Theses and Dissertations

What Does It Mean to Be Black and a Woman? An Investigation of Recollected Racial Socialization Messages and Racial Identity Development on Subjective Gender Role Stress

Date of Award


Document Type


Degree Name



Clinical and Counseling Psychology

Committee Chair

Ryon C. McDermott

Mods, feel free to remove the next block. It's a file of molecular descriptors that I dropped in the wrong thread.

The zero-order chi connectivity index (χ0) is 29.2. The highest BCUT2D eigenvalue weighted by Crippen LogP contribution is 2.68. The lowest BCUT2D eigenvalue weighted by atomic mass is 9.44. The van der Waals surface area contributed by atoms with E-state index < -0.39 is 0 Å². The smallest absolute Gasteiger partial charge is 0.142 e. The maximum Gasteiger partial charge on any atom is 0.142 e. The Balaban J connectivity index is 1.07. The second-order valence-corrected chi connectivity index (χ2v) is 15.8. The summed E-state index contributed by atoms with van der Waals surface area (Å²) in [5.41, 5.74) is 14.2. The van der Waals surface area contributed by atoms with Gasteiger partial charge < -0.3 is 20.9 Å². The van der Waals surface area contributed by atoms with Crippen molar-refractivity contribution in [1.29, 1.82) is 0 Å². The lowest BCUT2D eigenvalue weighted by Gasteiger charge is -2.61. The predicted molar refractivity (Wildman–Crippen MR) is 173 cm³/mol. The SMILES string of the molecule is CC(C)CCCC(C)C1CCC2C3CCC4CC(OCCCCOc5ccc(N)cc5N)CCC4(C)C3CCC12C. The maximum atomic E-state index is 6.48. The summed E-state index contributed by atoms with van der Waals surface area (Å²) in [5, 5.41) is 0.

Black American women face unique challenges in their identity development and gender role experiences. Research has explored the impact of racial socialization messages on racial identity development, but there are significant gaps in the literature on how gendered racial socialization messages (i.e., the intersectionality of messages regarding both racial and gender identities; Brown et al., 2017) are associated with Black racial identity and subjective gender role stress (i.e., experiences of stress associated with events related to the female gender role; Shea et al., 2014) in Black women. This current study addresses this gap. A sample of 564 self-identified Black American women, born and raised in the United States, were surveyed to understand recollected gendered racial socialization messages and subjective gender role stress mediated through racial identity. Gendered racial socialization messages that may be deemed healthy in nature were positively and negatively related to the internalization-Afrocentricity and multiculturalist inclusive racial identity statuses but were unrelated to subjective gender role stress. In addition, such messages were positively and negatively related to the pre-encounter racial identity statuses. Unhealthy gendered racial socialization messages were positively and significantly correlated with all pre-encounter racial identity statuses (i.e., pre-encounter assimilation, pre-encounter miseducation, pre-encounter self-hatred) but were not xii associated with subjective gender role stress. In addition, unhealthy messages were also negatively associated with the internalization racial identity statuses. The pre-encounter self-hatred racial identity statuses mediated the effects between gendered racial pride and empowerment and oppression awareness messages (i.e., healthy messages), gendered racial hardship messages (i.e., healthy messages), and internalized generalized oppression messages (i.e., unhealthy messages) and subjective gender role stress. Such findings add significant value to the current body of literature by discussing implications for future research, clinical practice, and limitations.

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